This claim is supported in two ways. First and primarily, the Kocherlakota empirical analysis is replicated with the different functional form for v(C). A range of relative risk aversion levels for the implied u(W) is found to be consistent with (to not reject) the asset pricing equations, and the lowest magnitudes not leading to rejection are near one. Second and more indirectly, the claim is also supported by observing that the form for v(C) in the habit formation model of Constantinides [1990] is very similar to that which leads to a u(W) displaying CRRA in this model. Thus, the evidence that the form for v(C) under habit formation can resolve the equity premium puzzle is also indirect evidence for the risk preference specification proposed here. Conversely, and perhaps more importantly, this research provides an alternate explanation and justification for that functional form for v(C).

The paper is organized as follows. In the next section, the theory supporting the thesis of the research is presented. First, the general relationship between v(C) and u(W) is analyzed without specifying the form for utility or explicitly solving for the optimal portfolio or consumption levels. That analysis allows several general statements to be made concerning the relationship between the risk taking properties of these two utility functions. The envelope theorem is used to show that, in general, u(W) is less risk averse than v(C). It is also used to derive expressions relating the absolute and relative risk aversion measures for these two utility functions.[3] How these risk aversion measures compare with one another depends on the marginal and average propensities to consume from wealth.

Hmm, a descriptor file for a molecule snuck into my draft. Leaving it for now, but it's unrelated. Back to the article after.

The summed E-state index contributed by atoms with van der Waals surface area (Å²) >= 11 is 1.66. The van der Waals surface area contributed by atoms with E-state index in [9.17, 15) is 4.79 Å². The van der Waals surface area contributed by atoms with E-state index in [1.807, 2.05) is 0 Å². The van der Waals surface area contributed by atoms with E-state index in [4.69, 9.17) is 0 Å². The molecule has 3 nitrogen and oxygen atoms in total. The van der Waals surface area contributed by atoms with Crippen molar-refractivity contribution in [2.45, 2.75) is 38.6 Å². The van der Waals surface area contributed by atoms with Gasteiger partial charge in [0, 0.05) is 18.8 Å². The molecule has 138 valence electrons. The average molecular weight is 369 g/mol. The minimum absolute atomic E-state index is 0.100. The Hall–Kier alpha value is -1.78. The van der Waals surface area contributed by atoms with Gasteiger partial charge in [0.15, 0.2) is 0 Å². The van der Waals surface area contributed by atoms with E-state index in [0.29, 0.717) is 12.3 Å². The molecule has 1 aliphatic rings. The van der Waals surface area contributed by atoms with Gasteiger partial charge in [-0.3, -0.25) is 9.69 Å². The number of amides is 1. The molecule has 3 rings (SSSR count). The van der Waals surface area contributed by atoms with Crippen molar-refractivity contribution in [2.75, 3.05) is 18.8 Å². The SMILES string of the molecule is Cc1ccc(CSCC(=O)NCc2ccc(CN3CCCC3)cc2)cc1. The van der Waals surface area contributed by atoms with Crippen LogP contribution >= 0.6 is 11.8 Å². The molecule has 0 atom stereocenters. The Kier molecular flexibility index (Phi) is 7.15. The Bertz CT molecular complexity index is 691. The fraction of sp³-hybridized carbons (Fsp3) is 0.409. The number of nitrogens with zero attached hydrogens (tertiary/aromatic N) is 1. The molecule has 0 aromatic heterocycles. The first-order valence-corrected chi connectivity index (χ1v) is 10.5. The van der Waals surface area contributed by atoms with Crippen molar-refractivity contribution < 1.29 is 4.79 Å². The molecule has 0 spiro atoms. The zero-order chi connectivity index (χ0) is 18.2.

The exact risk taking properties for v(C) and u(W) cannot be determined until a form for v(C) is specified and optimal consumption and portfolio composition are determined for that consumer. This calculation is often difficult to carry out, but it is presented for one particular utility function. This is accomplished in a multi-period consumption model similar to that used by Kimball and Mankiw [1989]. Kimball and Mankiw's model generalizes that of Lucas by considering sources for consumption in addition to returns from assets. Such things as labor income and government transfers are included in the budget constraint of the consumer, but these payments are not capitalized and included with wealth. The form for v(C) that is used in the analysis is shown to imply the CRRA form for u(W). This v(C) function itself does not display constant relative risk aversion.

Sections 3 and 4 present empirical evidence concerning the impact of the theoretical discussion. Using the APM and utility function from section 2, the equity premium and risk free rate puzzle is reexamined. First, in section 3, one of the many statements of the paradox, that given by Kocherlakota in his recent review of the literature, is presented. This analysis is described so that it can be replicated in section 4 for the different functional form for v(C). The replication confirms the fact that the equity premium and risk free rate puzzle need not arise, even with a single risk aversion and time preference parameter, when v(C) takes the particular form chosen to give CRRA risk preferences for u(W). Moreover, the risk aversion level for u(W) need not be unreasonably large.